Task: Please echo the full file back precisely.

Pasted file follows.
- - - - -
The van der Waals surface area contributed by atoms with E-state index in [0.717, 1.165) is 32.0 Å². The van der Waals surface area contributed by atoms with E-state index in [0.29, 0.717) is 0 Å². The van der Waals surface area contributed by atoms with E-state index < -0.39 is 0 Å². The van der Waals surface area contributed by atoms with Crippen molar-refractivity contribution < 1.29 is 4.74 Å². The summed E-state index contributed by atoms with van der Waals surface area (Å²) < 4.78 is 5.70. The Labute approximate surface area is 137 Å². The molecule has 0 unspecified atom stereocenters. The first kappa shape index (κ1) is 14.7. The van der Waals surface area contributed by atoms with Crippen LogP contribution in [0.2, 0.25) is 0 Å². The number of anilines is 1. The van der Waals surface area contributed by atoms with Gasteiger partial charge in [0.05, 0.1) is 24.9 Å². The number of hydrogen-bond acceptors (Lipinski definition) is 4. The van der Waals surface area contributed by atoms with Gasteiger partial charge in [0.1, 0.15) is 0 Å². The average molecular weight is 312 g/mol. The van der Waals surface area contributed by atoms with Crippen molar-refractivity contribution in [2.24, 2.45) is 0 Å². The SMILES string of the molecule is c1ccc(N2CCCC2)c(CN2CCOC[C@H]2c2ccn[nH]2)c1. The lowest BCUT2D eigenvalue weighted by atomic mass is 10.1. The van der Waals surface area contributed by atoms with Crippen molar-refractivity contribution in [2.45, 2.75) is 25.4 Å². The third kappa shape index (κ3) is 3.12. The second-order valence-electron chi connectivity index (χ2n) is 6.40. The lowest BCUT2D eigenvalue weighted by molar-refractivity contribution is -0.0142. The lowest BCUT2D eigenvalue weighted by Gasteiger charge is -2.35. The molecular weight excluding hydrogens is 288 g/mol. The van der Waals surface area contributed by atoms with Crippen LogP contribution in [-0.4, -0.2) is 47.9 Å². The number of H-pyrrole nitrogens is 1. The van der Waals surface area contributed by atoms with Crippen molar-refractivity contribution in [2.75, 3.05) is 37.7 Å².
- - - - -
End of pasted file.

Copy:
The van der Waals surface area contributed by atoms with E-state index in [0.717, 1.165) is 32.0 Å². The van der Waals surface area contributed by atoms with E-state index in [0.29, 0.717) is 0 Å². The van der Waals surface area contributed by atoms with E-state index < -0.39 is 0 Å². The van der Waals surface area contributed by atoms with Crippen molar-refractivity contribution < 1.29 is 4.74 Å². The summed E-state index contributed by atoms with van der Waals surface area (Å²) < 4.78 is 5.70. The Labute approximate surface area is 137 Å². The molecule has 0 unspecified atom stereocenters. The first kappa shape index (κ1) is 14.7. The van der Waals surface area contributed by atoms with Crippen LogP contribution in [0.2, 0.25) is 0 Å². The number of anilines is 1. The van der Waals surface area contributed by atoms with Gasteiger partial charge in [0.05, 0.1) is 24.9 Å². The number of hydrogen-bond acceptors (Lipinski definition) is 4. The van der Waals surface area contributed by atoms with Gasteiger partial charge in [0.1, 0.15) is 0 Å². The average molecular weight is 312 g/mol. The van der Waals surface area contributed by atoms with Crippen molar-refractivity contribution in [2.24, 2.45) is 0 Å². The SMILES string of the molecule is c1ccc(N2CCCC2)c(CN2CCOC[C@H]2c2ccn[nH]2)c1. The lowest BCUT2D eigenvalue weighted by atomic mass is 10.1. The van der Waals surface area contributed by atoms with Crippen molar-refractivity contribution in [2.45, 2.75) is 25.4 Å². The third kappa shape index (κ3) is 3.12. The second-order valence-electron chi connectivity index (χ2n) is 6.40. The lowest BCUT2D eigenvalue weighted by molar-refractivity contribution is -0.0142. The lowest BCUT2D eigenvalue weighted by Gasteiger charge is -2.35. The molecular weight excluding hydrogens is 288 g/mol. The van der Waals surface area contributed by atoms with Crippen LogP contribution in [-0.4, -0.2) is 47.9 Å². The number of H-pyrrole nitrogens is 1. The van der Waals surface area contributed by atoms with Crippen molar-refractivity contribution in [2.75, 3.05) is 37.7 Å².